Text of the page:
Healing, Not Hurting
Updated: Jan 16
Arita Bohannan appeared on the Walt Bennetti Show on WGSO 990 AM and was able to explain, in her own words, what mediation means to her:
“There has to be a better way to help families end a marriage and move into the next phase of their life. The court system is so adversarial. There is no way around, its the way they are designed to ensure they are fair. It encourages fighting…not intentionally, but that’s the way it’s designed. My law partner, Lauren Rogers and I started taking classes and doing mediations. Having people leave our offices with an outcome that THEY helped reach, rather than what a judge told them they had to do…it was making a difference in people lives. For me, I’m 16 years in and not at the end of my career but at a point where I want to help people heal, not hurt.
People are arguing about who’s lamp or book this is but that stuff isn’t really what they are upset about. It’s the underlying issues. And that’s what's great about mediation. We are at a table together. With our without their lawyers. It’s an opportunity to say things to each other that you can’t say in court. They can get the past off their chest. To look at each other eye to eye and say ‘can we move on, can we just resolve it?’
What I discovered is that when people have a hand in resolving the issue, for example a visitation schedule they aren’t completely in love with, they are still much more likely to follow it, they are much more compliant, and tend not to fight with each other when life happens…like someone being five minutes late.
They start putting their kids first. Its hard to look in the eyes of your ex and not see your children looking back. So the mediation process itself brings healing. It’s so rewarding for me personally to see people happy with their outcomes.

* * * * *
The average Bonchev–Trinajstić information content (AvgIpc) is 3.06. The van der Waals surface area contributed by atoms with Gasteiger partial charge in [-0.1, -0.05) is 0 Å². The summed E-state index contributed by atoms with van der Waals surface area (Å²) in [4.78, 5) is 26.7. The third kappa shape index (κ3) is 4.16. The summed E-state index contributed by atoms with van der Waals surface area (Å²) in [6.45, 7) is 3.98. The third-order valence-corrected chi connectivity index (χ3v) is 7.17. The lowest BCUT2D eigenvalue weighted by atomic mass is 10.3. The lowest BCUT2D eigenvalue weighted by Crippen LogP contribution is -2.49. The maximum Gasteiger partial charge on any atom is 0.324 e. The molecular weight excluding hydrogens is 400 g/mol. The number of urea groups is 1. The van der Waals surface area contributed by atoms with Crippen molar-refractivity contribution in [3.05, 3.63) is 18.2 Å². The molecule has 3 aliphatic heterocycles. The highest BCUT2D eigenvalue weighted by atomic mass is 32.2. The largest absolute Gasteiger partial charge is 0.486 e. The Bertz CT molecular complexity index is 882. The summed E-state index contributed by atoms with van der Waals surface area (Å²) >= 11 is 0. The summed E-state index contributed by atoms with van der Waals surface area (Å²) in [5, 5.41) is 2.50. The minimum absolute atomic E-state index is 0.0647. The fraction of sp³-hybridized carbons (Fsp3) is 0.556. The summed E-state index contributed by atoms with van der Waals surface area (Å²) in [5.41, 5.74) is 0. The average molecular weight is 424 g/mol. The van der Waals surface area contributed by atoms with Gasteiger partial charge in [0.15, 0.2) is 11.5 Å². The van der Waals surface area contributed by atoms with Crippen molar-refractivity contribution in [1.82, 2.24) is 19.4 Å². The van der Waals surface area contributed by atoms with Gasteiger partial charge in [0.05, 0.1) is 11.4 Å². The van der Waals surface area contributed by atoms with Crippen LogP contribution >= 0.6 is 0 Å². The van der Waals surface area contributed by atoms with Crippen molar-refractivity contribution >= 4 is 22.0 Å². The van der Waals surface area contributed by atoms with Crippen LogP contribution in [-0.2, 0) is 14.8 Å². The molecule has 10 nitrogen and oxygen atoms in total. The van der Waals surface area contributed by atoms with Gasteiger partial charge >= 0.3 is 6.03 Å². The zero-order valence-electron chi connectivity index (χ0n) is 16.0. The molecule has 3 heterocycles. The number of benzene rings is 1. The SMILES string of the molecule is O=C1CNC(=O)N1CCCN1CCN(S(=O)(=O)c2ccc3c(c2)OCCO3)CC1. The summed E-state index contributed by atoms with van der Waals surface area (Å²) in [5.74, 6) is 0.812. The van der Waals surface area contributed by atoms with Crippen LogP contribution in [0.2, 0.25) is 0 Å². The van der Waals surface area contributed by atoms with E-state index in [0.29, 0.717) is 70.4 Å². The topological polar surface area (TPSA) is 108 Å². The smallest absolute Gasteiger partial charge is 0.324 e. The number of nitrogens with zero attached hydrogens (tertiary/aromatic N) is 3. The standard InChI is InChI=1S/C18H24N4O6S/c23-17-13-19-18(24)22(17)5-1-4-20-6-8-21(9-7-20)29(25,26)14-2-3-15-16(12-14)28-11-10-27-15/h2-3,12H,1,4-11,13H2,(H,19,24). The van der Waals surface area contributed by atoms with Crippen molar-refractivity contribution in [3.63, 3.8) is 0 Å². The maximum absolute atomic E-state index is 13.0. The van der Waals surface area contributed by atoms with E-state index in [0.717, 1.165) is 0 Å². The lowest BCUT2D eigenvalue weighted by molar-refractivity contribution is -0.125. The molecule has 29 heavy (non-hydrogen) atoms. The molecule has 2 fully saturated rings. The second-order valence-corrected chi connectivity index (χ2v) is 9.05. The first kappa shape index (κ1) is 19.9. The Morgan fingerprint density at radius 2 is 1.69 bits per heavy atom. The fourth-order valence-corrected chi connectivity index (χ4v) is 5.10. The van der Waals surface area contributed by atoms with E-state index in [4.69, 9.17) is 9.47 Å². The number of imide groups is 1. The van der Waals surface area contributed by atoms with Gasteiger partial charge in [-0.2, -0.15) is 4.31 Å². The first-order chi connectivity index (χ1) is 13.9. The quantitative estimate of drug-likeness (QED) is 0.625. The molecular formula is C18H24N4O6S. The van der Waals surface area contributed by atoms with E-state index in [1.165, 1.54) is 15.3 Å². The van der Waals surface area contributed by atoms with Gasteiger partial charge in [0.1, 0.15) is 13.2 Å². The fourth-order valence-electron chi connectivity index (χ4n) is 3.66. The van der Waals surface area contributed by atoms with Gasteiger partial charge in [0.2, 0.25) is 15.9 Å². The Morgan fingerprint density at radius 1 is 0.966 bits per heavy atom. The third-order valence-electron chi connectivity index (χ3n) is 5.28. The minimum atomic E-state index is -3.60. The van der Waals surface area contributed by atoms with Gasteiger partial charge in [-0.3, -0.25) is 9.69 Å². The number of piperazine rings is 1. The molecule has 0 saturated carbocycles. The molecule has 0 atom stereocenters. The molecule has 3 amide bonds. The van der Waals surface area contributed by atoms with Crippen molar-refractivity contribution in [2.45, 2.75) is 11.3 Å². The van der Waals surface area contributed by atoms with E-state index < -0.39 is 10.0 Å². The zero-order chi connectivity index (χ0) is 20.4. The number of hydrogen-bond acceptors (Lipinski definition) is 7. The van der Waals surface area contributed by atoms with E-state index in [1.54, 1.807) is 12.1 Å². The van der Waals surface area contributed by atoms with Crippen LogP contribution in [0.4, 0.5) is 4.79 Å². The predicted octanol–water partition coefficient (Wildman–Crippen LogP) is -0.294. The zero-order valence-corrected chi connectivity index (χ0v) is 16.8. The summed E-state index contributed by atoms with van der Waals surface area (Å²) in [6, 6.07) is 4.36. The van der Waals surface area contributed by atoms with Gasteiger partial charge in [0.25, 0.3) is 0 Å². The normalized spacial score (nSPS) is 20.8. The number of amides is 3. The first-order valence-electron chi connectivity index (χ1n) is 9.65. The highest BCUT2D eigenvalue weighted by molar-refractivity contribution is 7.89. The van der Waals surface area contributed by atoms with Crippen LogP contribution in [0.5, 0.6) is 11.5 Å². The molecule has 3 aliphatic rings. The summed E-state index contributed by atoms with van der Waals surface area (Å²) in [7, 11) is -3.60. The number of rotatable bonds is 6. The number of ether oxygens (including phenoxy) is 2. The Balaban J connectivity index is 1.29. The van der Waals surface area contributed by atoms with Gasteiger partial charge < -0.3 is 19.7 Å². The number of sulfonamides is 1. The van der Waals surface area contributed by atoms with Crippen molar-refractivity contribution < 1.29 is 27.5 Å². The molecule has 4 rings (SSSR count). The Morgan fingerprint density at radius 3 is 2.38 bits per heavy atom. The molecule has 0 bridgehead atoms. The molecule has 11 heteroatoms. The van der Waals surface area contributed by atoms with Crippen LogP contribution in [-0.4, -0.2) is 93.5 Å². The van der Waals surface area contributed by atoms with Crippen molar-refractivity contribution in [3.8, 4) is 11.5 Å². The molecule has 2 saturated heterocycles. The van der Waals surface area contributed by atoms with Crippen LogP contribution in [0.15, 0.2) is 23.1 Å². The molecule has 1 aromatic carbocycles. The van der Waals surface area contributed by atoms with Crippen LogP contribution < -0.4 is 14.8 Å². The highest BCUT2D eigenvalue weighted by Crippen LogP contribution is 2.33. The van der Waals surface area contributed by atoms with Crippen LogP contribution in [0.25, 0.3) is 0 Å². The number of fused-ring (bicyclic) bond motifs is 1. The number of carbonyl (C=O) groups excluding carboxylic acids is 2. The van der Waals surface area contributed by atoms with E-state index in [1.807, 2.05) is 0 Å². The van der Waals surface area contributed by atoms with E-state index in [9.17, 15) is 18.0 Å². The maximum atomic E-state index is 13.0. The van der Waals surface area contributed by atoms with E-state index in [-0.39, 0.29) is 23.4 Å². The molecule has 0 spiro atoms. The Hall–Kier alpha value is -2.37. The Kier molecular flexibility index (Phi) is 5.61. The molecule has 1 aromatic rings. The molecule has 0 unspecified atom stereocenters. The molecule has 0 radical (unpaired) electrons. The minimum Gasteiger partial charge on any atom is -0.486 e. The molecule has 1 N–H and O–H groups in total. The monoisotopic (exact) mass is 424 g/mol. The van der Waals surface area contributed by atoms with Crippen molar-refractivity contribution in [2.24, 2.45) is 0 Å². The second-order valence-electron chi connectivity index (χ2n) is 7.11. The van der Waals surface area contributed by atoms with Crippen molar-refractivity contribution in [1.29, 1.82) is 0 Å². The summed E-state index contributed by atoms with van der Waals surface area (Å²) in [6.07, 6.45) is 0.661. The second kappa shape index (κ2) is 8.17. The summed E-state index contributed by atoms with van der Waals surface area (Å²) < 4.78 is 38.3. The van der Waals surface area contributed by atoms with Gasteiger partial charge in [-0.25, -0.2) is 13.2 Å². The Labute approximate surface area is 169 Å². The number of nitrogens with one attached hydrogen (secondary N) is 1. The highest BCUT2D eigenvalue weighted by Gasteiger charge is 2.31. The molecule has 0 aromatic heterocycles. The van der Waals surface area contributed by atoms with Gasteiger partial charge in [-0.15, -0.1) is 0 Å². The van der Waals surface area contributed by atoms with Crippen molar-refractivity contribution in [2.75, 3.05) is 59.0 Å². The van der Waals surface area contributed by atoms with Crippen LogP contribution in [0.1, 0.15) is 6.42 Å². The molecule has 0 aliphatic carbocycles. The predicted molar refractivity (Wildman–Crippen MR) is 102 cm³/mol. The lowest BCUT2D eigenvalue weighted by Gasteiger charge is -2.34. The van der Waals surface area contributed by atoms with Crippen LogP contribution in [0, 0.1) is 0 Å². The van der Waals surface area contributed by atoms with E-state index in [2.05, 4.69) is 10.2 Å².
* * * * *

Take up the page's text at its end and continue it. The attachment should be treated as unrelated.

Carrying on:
I’ve left court so many times with my clients literally not having a chance to say a word and explaining to them in an elevator what just happened to their life. The same outcome in the case may ultimately happen in mediation, but the difference is that they had a voice. They were heard and had a chance to listen. They weren’t just handed a judgment.
As a mediator, I can’t be called to testify. I am literally there to help facilitate a resolution that THEY reach. It’s wonderful because they can say what they really feel, what they really want or need, without fear that it will be used against them in court. Mediation can be used at an phase in your divorce…or even several years later if additional issues arise.
I can’t change what happened to these people. I can’t fix their marriage, but I can help them end it without torturing each other. I can help them end it with their dignity in tact. I can help them end it without ruining their children’s live. I can help them have peace. And frankly, I consider it an honor to do so.”